Work continues on the project to clean, repair and rehouse the Cathedral’s two thousand medieval deeds. Many of the documents have pendant seals. Made of beeswax with coloured binding components, these seals tend to become brittle over time. This makes them very vulnerable to damage from handling and unprotected storage, causing them to crack, flake and often become detached from the seal tab or cord.
This document is dated to the late thirteenth century. It is a gift in alms of a piece of land called “la mora”, which is located between land of Matthew de Hallawe and that of the Prior and Convent of Worcester. The document was witnessed by Geoffrey D’Abitoth of Hindelip, Thomas de Piria, Richard de Pechesleye, William son of Osbert of Beverburn and John David of Pechesleye. The seal depicts a pheasant.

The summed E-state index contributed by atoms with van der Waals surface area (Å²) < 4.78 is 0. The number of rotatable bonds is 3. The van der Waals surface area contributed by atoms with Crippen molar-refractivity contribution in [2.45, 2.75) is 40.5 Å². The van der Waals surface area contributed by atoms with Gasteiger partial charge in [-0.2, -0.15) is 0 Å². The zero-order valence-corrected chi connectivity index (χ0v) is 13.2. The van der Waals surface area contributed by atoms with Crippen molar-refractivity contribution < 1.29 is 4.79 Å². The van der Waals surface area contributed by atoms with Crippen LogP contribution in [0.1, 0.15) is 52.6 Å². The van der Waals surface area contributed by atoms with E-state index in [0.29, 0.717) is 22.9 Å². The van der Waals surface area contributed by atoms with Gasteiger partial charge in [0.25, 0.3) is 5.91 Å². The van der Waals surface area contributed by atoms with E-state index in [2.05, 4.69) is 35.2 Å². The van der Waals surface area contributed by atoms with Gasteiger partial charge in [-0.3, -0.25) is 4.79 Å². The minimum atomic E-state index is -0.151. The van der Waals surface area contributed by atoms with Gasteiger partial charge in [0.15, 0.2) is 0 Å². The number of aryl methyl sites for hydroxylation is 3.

It is a dark green oval pendant seal, a sure sign that it relates to ecclesiastical business. The seal was cracked with some losses around the tab, and was very liable to further flaking and loss. After the document was surface cleaned, conservation project leader Katerina Powell ACR came up with this ingenious solution to protect the seal when it was rehoused in its new conservation grade envelope.
It has been affectionately dubbed a seal sarong: a simple triple fold of Tyvek held around the parchment seal tab with tying tape laced through to hold it in place and prevent it from slipping off the document.
It is everything housing should be: simple, protective and easy for staff and researchers to replace. In its new clothes, we’re hoping the seal will be with us for another 750 years.
Victoria Stevens and Katerina Powell